December 20, 2007, here on slacktivist: Road to ruin
I’m not sure who I feel worse for here — the patrons of JR’s harassed by the everything-but-snake-handling prayer meeting on their sidewalk, or the “young people” corralled into this awkwardly aggressive form of “radical evangelism.” The youth leader who organized this expedition, in my opinion, has a millstone-necklace with his name on it.
My own church youth group never laid siege to a gay bar, but I still wince when I recall some of our forays into “radical” evangelism. We did “boardwalk evangelism” down the shore. I personally handed a gospel tract to Madame Marie herself. Unlike the many mission trips our youth group also did, that wasn’t something I enjoyed at the time or felt proud about afterward.
This is the dynamic at work in so much of what fundamentalist and evangelical churches think of as “youth ministry.” Tell a bunch of good church kids what God expects of them and they will do their best to comply. Tell them God wants them to pass out tracts to strangers and they’ll go along. Tell them God wants them to lay siege to a nightclub and they’ll get on the van. They will go along because their conscience will be telling them that if this is what God would have them do, then it is what they ought to do. But their conscience will also be telling them that this seems not just awkward or intimidating, but wrong. “Be bold and courageous for God,” the youth minister will tell them, but they’re not balking out of fear, they’re hesitating out of guilt. That will, in turn, provoke another crisis of conscience as they wonder what’s wrong with them that makes them feel like right is wrong.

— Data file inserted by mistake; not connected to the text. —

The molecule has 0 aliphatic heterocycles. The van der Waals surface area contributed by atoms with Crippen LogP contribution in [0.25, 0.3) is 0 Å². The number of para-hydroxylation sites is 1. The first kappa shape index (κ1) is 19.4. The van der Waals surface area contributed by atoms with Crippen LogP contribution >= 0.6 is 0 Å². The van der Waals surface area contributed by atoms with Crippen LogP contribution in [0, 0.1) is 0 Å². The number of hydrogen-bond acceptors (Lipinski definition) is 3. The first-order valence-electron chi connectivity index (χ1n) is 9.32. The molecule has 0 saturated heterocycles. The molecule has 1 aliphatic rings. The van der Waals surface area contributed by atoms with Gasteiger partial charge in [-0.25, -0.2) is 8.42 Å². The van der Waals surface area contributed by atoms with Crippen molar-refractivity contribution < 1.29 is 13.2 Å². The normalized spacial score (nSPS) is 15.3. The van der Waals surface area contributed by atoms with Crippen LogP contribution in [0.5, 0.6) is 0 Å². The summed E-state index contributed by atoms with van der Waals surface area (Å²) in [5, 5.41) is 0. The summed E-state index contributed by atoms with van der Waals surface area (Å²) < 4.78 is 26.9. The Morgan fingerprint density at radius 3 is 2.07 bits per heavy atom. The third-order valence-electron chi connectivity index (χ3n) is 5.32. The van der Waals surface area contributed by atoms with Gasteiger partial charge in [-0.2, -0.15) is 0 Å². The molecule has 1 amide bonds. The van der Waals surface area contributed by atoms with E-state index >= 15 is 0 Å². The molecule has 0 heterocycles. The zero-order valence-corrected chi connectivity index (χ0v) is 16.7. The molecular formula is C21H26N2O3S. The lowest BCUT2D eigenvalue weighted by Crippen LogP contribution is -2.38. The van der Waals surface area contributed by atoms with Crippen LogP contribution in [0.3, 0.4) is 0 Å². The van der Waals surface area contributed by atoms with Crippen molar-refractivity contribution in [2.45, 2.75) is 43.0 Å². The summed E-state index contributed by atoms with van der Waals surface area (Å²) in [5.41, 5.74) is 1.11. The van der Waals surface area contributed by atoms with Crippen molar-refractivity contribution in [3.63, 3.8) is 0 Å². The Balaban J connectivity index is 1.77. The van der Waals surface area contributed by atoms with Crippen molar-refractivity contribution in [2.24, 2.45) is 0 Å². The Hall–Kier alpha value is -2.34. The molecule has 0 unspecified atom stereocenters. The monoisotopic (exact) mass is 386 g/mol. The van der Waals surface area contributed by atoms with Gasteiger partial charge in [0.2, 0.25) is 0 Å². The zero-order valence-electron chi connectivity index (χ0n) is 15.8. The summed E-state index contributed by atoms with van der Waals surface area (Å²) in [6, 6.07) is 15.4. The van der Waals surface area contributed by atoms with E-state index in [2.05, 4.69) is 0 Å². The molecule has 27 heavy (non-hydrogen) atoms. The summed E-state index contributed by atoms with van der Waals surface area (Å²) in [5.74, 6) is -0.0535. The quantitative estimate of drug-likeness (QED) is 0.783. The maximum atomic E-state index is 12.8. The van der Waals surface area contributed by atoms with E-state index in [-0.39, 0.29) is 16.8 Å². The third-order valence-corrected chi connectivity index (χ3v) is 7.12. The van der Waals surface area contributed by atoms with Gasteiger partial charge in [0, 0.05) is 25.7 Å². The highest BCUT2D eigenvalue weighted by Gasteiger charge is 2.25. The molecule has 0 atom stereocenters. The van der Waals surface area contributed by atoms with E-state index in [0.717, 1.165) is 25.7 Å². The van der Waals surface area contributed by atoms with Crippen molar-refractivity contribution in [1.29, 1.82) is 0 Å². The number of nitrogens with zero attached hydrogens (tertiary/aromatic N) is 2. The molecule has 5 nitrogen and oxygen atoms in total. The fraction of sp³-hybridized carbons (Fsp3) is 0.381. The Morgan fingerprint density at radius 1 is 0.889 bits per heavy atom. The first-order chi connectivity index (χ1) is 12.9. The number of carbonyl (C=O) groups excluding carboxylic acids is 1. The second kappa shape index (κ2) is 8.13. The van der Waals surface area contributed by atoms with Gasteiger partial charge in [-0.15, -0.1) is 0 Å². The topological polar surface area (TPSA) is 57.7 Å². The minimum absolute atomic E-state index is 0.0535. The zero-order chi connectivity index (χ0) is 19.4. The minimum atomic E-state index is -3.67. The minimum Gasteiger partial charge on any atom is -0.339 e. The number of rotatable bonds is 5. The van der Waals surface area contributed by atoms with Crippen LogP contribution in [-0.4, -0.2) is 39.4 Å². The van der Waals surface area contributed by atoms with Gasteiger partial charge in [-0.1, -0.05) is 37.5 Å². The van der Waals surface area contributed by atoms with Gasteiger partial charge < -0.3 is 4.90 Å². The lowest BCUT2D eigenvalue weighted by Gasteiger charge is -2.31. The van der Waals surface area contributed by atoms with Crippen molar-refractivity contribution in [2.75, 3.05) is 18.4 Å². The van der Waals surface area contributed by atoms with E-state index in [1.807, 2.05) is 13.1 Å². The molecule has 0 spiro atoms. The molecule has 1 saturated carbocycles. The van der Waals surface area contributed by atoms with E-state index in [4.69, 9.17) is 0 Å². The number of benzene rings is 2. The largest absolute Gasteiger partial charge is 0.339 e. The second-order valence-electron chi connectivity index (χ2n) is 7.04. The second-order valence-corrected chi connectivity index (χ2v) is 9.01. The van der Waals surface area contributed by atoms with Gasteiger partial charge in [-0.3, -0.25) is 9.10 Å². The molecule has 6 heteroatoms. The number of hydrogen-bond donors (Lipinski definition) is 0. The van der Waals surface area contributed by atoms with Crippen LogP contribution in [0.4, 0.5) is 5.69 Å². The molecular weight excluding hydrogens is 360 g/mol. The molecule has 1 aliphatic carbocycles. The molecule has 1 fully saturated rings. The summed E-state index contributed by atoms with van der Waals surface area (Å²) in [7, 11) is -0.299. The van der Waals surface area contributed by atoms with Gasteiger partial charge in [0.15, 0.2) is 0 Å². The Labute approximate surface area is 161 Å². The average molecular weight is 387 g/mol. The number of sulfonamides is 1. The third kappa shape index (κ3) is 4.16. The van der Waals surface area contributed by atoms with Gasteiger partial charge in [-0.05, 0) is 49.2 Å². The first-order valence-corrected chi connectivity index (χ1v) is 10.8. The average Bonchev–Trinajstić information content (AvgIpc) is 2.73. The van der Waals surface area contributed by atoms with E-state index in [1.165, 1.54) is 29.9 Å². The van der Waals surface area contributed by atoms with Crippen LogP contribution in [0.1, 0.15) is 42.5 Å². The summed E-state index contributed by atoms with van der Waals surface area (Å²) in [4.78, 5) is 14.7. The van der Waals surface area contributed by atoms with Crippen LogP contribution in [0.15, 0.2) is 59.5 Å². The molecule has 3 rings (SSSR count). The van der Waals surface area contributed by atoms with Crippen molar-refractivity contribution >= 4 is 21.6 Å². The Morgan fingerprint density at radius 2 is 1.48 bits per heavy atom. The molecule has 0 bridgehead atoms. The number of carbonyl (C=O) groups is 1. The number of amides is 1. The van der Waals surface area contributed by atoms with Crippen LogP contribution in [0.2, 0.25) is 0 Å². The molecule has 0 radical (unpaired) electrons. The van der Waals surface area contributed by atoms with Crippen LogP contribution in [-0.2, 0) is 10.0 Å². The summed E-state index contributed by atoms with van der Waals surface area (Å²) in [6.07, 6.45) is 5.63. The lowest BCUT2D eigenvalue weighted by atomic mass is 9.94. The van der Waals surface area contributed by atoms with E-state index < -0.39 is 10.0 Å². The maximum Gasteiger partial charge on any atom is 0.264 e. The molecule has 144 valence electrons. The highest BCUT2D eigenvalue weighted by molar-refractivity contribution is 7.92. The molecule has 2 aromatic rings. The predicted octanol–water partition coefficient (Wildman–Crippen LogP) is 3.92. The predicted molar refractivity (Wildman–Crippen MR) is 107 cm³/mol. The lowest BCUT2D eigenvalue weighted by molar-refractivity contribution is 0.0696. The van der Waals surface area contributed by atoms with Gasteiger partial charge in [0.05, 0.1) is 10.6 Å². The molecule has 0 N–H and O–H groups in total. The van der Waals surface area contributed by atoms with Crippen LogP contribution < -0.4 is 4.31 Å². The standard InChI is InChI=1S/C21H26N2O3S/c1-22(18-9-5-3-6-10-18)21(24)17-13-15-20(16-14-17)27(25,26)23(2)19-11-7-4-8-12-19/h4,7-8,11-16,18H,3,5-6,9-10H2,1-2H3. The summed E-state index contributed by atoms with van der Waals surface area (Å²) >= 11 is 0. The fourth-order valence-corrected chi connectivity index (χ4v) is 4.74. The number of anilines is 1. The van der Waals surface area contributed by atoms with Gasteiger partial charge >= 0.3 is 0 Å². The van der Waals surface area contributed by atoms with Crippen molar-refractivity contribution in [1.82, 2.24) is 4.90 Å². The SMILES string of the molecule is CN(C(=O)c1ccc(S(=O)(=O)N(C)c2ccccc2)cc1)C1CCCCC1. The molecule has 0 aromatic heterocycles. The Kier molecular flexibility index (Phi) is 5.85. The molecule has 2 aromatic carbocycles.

You can only stretch that rubber band so many times before it snaps and one of two things will happen. They may decide that their conscience cannot be trusted and thus will stop listening to it, becoming the sort of people who will one day grow up to lead another generation of young people in another round of purity sieges. Or their conscience will win out and they will have their Huckleberry Finn moment.